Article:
On Monday evening, I went to a local indie show. There were two drummers, two bassists, one saxophonist, one guitarist, and two graphic artists. There were also two models, sitting in the corner smiling at people, and about eighty of–well, of us, the hipster detritus that collects somewhere like Sarasota. Most of stood quietly, sipping beer and wiggling uncommitedly. But a few people, without asking, walked among the musicians, brushing past them when they felt like it and constantly shoving gadgets in their faces.
Why does carrying a camera excuse egregious violations of norms regarding personal and social space?
It doesn’t always. You’re eating breakfast, say. And then through your front door comes a guy with a camera. He wants to take pictures of you eating your breakfast. The lens of his camera is dipping in your grape nuts. He is climbing on top of your kitchen counter to get a better angle. This is a man you are angry at, a voyeur.
But if, that evening, you go to the local indie show and the same guy elbows you out of the way so that he can get a better shot, or stands on a stool in front of you to angle his camera down over the musicians, or generally behaves as though all of the other spectators are merely intruding on his photo shoot, you won’t complain. After all, he’s a photographer.
What’s the difference? It’s you–and not simply that you’re an observer in one circumstance and a participant in the other. It’s how you want to remember that particular moment.
Let’s go back to the divine-right-photographer, with his camera an inch from the saxophonist’s face. He’s taking photographs. Later he’ll do something with these photographs: he’ll put them on facebook, or sell them to you, or they’ll go in his gallery show. What will they do there? Become part of a memory. You’ll be able to look at the photograph (or he’ll be able to look at the photograph) and it will inspire a slight recurrence of tonight’s events, of the drums and the girl with the paintbrush, and the two models in the corner smiling at you.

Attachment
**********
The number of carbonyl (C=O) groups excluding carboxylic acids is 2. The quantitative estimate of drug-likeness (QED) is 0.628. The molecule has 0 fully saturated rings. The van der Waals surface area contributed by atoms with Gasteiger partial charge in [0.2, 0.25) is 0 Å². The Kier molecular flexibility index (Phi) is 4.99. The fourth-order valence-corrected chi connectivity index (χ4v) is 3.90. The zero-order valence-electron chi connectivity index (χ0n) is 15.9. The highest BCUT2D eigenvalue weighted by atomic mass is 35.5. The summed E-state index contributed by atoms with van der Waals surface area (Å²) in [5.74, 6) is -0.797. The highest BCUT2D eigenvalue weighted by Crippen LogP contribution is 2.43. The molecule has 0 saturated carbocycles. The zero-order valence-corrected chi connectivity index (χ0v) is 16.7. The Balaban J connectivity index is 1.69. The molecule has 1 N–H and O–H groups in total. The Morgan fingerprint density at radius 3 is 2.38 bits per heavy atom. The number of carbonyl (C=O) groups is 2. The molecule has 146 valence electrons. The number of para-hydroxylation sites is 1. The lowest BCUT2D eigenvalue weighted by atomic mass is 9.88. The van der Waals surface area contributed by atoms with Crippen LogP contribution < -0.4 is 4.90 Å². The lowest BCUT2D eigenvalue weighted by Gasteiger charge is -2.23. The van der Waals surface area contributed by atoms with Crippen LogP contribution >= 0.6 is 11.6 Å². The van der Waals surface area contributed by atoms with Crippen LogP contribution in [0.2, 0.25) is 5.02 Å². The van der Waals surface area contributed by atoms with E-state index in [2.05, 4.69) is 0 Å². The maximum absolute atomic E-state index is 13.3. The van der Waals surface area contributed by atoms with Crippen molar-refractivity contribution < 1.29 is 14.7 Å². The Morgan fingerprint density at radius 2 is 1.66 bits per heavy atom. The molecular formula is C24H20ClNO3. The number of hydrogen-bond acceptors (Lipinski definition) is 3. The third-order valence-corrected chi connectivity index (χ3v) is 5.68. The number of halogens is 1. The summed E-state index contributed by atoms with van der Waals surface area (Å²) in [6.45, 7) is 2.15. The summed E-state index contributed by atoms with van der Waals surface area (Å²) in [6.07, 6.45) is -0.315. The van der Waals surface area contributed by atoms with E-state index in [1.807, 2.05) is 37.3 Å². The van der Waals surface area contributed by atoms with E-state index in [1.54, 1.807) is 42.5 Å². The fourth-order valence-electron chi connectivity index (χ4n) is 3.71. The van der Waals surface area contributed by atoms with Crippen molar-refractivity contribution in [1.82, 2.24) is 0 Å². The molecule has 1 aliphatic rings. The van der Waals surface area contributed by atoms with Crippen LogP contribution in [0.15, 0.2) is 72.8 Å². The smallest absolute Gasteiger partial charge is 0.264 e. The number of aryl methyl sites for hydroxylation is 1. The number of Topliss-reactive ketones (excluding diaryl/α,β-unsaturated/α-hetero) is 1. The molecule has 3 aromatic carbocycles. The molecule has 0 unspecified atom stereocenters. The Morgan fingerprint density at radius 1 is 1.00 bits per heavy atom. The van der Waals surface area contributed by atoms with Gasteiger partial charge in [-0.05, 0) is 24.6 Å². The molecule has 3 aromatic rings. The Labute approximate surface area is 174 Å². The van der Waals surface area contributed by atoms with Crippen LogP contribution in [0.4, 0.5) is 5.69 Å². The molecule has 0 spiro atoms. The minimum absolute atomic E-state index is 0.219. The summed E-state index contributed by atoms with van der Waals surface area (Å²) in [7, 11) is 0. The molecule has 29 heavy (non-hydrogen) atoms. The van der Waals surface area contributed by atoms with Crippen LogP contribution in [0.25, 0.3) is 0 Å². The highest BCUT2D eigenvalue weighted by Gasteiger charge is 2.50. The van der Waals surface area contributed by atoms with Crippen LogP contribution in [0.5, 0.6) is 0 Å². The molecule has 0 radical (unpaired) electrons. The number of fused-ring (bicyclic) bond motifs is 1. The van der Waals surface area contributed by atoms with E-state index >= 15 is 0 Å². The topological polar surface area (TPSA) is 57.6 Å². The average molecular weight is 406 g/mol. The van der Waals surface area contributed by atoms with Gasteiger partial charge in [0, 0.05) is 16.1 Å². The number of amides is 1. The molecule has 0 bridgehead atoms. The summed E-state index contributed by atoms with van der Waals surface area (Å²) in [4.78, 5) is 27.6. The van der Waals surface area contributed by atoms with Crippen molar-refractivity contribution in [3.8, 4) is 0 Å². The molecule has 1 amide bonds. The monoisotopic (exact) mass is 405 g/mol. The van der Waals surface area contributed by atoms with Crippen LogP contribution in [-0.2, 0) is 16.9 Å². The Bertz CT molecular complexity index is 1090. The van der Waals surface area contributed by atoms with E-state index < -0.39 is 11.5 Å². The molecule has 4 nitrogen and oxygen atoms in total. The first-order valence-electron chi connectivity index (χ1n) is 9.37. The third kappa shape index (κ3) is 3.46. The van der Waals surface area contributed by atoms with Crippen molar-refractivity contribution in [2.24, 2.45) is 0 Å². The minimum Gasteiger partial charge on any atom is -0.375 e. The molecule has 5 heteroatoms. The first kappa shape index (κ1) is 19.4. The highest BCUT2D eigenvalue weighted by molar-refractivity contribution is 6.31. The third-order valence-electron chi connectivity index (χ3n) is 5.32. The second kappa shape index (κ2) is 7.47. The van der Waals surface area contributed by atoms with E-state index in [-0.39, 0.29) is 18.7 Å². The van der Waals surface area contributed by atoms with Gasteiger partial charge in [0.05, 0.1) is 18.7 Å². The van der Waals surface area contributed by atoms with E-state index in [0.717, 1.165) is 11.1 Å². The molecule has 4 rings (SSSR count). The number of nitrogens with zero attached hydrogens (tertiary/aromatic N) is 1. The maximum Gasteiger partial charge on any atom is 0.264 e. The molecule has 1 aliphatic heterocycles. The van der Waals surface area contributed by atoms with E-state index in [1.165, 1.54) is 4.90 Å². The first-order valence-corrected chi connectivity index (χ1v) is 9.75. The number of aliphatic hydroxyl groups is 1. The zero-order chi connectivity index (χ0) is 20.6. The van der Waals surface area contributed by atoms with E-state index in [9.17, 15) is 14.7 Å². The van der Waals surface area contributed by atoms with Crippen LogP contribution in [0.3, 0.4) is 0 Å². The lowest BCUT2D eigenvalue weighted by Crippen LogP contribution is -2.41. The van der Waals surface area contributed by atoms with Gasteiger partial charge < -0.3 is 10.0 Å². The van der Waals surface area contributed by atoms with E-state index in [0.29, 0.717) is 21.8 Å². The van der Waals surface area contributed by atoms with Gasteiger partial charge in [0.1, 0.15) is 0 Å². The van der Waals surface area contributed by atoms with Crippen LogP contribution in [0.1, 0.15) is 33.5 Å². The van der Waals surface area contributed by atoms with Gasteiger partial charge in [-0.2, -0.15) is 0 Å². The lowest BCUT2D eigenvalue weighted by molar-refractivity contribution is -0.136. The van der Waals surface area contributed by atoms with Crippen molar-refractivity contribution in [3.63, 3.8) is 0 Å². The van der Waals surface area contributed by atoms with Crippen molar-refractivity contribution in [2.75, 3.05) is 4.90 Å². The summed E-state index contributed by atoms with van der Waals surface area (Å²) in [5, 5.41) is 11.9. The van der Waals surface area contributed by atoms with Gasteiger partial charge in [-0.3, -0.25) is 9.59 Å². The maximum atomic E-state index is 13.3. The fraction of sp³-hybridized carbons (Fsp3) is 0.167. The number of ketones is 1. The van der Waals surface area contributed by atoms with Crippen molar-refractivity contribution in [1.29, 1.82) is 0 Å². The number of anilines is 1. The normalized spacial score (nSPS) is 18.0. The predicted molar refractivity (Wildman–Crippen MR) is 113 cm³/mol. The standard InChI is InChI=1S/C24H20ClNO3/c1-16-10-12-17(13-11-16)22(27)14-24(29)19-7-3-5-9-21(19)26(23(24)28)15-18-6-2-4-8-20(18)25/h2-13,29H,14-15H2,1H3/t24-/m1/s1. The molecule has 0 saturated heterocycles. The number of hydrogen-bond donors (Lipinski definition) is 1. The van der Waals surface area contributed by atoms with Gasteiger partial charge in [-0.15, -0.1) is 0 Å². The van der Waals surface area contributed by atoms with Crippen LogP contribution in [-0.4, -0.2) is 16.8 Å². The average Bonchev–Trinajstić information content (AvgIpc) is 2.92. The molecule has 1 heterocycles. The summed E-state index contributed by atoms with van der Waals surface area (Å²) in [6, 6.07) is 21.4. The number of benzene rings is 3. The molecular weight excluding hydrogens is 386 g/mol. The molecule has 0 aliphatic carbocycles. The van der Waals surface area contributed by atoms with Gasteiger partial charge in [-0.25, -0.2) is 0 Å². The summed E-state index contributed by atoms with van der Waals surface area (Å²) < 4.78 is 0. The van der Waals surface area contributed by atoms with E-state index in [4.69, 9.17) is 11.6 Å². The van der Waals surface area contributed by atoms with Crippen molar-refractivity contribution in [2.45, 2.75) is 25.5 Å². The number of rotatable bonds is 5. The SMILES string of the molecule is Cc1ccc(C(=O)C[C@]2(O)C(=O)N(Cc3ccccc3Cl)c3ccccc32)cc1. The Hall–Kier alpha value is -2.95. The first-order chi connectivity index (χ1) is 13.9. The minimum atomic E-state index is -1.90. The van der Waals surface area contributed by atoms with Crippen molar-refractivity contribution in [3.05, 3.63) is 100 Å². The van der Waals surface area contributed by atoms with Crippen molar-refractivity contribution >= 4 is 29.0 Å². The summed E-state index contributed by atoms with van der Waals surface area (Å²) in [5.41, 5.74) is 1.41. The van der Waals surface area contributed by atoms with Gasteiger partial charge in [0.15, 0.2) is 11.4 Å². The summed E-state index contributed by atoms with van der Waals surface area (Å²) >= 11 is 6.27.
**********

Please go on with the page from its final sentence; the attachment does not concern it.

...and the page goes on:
Photographer: An emissary from the world of memory, saving moments of our lives from the horror of forgetting. We let him walk among the band, let him shoulder us out of the way, holding his camera aloft like an implement of war. Why? Because, at the indie show, we’re willing to value the marginal memory of this moment over the marginal experience. We’re willing to like it a little less, in order to remember it a little better.
At breakfast we’d be offended by this exchange. But we’re not asking for much from breakfast. Of all the breakfasts of our lives we’ll only have time to remember a few. From the indie show, on the other hand, we’re asking for a lot. We’ve been led to believe that this event will be ‘kickass’ or ‘unstoppable’ or some other violent constative. We’ve been led to believe, most of all, that it will be memorable. Something might happen tonight that interests us, some miracle of improvisation or spontaneous harmony.
And perhaps our expectations will be met. Perhaps this show really is that good and we’ll wake up, not just tomorrow morning but some morning a year from now, remembering the night we met that girl, or the way that saxophonist dove from the bar and crowdsurfed, holding a middle F the entire time. If so: all the more reason for there to be a photograph. The photograph will be an anchor, allowing us to recall this night: a kind of graphic organizer for our memory.
Or perhaps our expectations will not be met. Perhaps the guitarist isn’t loud enough and it just sounds muddy, like four rhythm players and a sax, everyone trying to be a star at once and it’s too damn loud to talk and maybe we should just go to taco bell and then watch a movie. Perhaps this night turns out no more memorable than breakfast. If so: we’ve given up on it. Let him take his pictures; we won’t have less fun. And–in ten years, when we’re older, and these pictures are still on facebook–we might forget tonight, forget how little fun it was. We might find these pictures again, fossils from a vanished past. We’ll believe, if that happens, that we did have fun that night–after all, we had fun when we were younger. Didn’t we? There are pictures, we must have.